I just read on a blog that I follow about Kai Fu Lee defecting from Microsoft to head up Google’s research labs in China. Lee’s formula for Google’s success is
youth + freedom + transparency + new model + the general public’s benefit + belief in trust = The Miracle of Google.
This prescription would be a worthless bromide except for the inclusion of “belief in trust,” which to me seems original and brilliant.
In an effort to find out why my mother thinks the way she thinks, I am reading a booster biography of George W. Bush titled Misunderestimated. I thought this would be as difficult as it would be for her to read, say, Living History by Hillary Clinton. Instead, I find Bill Sammon’s book oddly compelling. I keep reaching for it instead of these other books I brought to Maine that are much more in keeping with my usual interests: Italo Calvino’s Invisible Cities, Rohinton Mistry’s Family Matters, the latest issue of AGNI, and Robert Aitken’s The Morning Star. Maybe I am titillated by the sensation of wandering around the enemy camp in total freedom, watching George Bush say funny and endearing things to reporters on an exhausting hike at his ranch, seeing how terrifying liberals like myself look through the eyes of the other side. I’m messing with my own taboos by even reading this book. It’s political pornography–seeing things I’m not supposed to see, namely that the world of Bush and his supporters (including my dear Mom) makes total sense when seen from the inside. It’s scary and intellectually arousing.
It strikes me that trust, the key factor in Lee’s Google success formula, is also central in understanding the dreary impasse of current American political life. If I trusted George Bush, his affirmations of freedom and making America safe would be totally acceptable, even inspiring. But what if I DID trust him? Well, then the world would become a lot more complicated. I’d have to think about specific choices facing the nation instead of simply finding out what “my” side is promoting out of its supposedly more virtuous, more honest, more trustworthy character. It’s a lot easier to eliminate an entire spectrum of ideology–to demonize it, scorn it, and snicker at it. Weirdly, this locked-in ideological stance feels more sane than opening myself to the possibility that two such opposing views of the world could both contain elements of truth.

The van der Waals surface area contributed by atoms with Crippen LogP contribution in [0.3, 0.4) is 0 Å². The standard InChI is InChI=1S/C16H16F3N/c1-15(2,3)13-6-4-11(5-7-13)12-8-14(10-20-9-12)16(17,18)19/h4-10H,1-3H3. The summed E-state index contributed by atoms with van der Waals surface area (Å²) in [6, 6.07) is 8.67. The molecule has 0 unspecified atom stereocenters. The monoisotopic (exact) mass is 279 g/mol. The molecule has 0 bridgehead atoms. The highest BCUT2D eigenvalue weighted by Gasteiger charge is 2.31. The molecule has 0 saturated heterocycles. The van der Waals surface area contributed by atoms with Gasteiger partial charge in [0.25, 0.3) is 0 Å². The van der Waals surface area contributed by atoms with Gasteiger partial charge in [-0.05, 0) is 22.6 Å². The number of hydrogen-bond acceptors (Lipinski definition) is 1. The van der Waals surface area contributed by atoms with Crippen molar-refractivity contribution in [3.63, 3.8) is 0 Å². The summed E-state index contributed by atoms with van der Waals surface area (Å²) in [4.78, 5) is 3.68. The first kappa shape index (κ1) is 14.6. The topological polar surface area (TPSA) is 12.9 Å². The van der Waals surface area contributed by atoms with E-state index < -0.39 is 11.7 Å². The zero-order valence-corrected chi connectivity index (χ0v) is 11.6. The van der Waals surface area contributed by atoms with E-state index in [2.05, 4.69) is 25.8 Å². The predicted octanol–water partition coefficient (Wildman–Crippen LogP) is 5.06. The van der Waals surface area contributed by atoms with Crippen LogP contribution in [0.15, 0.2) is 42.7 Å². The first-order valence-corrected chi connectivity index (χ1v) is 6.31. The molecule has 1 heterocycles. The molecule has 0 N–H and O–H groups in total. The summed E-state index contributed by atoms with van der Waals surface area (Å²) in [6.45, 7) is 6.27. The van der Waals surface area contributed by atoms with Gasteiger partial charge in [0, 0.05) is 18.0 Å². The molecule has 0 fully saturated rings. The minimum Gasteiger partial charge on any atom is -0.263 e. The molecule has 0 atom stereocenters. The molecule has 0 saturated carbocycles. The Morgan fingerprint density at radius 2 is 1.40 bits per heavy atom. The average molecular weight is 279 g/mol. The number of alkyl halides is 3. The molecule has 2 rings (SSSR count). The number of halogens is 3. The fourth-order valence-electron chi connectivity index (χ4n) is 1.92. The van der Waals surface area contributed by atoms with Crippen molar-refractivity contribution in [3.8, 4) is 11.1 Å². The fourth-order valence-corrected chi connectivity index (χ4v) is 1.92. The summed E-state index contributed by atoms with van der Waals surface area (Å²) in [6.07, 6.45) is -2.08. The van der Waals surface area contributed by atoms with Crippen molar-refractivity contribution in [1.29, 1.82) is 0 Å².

I heard a story on NPR yesterday about a war zone somewhere–I forget where, there are so many places in the world where people are killing each other over ideas and ideology. A weary but hopeful person in the radio report was describing progress toward peace but noted there were forces benefitting from the conflict, getting rich selling arms. Likewise, there are people getting rich fanning the ideological mistrust in this country–from Limbaugh to Al Franken, as well as high-paid political operatives in each party. Trust? If you were one of those guys, you’d stomp on it every time it raised its furry little head from the prairie.
I’d like to believe that trust wins in the end. Kai Fu Lee trusted his own heart enough to make a bold move in his life, returning to his own country as part of a company that he thinks has trustworthiness as a competitive advantage. I trusted my own mother enough to read a book that is arousing my mind to a new world. Somewhere out there, I can see an America that trusts itself again, a country made up of citizens who increasingly trust each other. It will also be driven by youth, freedom, new models and the public good. What will we call it? The Miracle of America.
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